Mullerian Mimicry: Definition & Examples

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Lesson Transcript
Instructor: Derrick Arrington

Derrick has taught biology and chemistry at both the high school and college level. He has a master's degree in science education.

In nature, many animals have evolved to have warning colorations. In this lesson, we will learn more about why this is and also explore a type of coloration known as Mullerian mimicry.

Definition of Mullerian Mimicry

What do you think of when you see a brightly colored insect or animal? Although the markings might be pretty or unusual, your instinct might be to stay away from these creatures (just think of your reaction to the yellow jacket of a bumblebee!) These colorations are often designed to protect animals from the dangers around them.

As humans, when we see signs in bright yellow or red, our minds instinctively tell us to pay attention, stop, or think with caution. Insects and other animals with bright colors or certain patterns use this same idea to their advantage to warn those that might harm them.

Mullerian mimicry occurs in nature when two or more harmful species look very similar in order to ward off potential predators. This is very advantageous to animals as a means of protection. If animals that resemble one another are all known to be poisonous or dangerous, they will have a significant advantage because predators will quickly learn to avoid them.

Examples of Mullerian Mimicry

One common example of Mullerian mimicry can be seen in species of butterflies. H. erato and H. melpomene are two different species of butterflies that exhibit Mullerian mimicry. Both of them have evolved to have mostly black bodies and wings, but they have a similar pattern of red-orange dots and markings on their wings.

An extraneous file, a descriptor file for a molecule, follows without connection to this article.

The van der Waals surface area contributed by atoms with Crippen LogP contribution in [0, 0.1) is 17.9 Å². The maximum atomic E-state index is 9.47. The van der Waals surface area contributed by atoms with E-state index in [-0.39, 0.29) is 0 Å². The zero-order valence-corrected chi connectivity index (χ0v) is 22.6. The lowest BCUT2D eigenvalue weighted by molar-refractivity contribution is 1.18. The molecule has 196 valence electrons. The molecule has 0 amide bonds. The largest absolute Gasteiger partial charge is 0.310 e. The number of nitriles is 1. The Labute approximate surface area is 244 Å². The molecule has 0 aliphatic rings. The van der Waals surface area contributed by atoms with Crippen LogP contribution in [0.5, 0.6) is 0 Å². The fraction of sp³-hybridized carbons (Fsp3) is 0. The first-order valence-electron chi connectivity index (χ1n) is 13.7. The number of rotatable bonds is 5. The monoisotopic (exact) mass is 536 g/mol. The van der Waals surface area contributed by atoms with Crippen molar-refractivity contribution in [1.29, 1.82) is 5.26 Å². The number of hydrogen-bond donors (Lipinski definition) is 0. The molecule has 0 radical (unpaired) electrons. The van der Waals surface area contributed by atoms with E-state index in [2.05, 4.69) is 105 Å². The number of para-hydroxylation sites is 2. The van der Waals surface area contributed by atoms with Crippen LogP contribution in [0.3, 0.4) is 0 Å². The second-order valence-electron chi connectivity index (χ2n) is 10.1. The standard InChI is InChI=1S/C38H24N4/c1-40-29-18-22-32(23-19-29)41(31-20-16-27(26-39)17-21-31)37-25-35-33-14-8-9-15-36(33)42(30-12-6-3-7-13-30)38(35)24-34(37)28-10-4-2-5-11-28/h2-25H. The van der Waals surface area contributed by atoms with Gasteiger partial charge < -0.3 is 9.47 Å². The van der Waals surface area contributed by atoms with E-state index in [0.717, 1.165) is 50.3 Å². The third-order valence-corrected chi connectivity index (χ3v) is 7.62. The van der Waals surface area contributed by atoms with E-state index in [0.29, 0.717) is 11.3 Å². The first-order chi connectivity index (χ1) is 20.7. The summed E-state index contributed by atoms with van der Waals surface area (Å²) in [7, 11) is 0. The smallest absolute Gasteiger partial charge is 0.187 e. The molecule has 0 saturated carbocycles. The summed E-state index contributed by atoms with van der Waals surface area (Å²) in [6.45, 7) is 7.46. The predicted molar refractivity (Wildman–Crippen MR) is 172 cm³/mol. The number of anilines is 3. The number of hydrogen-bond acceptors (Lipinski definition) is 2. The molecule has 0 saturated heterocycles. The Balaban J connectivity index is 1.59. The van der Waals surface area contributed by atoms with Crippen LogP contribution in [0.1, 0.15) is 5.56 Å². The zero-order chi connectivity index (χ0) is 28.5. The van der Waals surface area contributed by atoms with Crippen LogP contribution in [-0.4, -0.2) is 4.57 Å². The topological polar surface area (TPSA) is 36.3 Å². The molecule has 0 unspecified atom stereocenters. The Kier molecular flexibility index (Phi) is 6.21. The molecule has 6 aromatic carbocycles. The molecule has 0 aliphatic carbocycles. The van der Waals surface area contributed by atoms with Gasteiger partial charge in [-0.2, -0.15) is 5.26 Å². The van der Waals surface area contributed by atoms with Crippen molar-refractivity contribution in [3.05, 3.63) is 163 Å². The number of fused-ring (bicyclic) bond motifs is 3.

Both of these species of butterflies have a taste that is very undesirable to predators. Their bad taste is derived from the food that their caterpillar form eats before they undergo metamorphosis and become butterflies. Since both of these species have the same bad taste, most predators will need to only try one to learn to avoid the other. If you have ever eaten at a restaurant and had a bad meal and decided to avoid the restaurant altogether, it would be similar to predators avoiding all butterflies that have this coloration.

All of these butterflies of the genus Heliconius use Mullerian mimicry.
Image of butterflies that exhibit Mullerian mimicry

Another example of Mullerian mimicry can be found in the poison dart frogs of South America and Madagascar. Poison frogs of the Dendrobates genus are known to secrete poison onto their skin as a means of protection. The poison is produced and derived from insects consumed in their native habitats.

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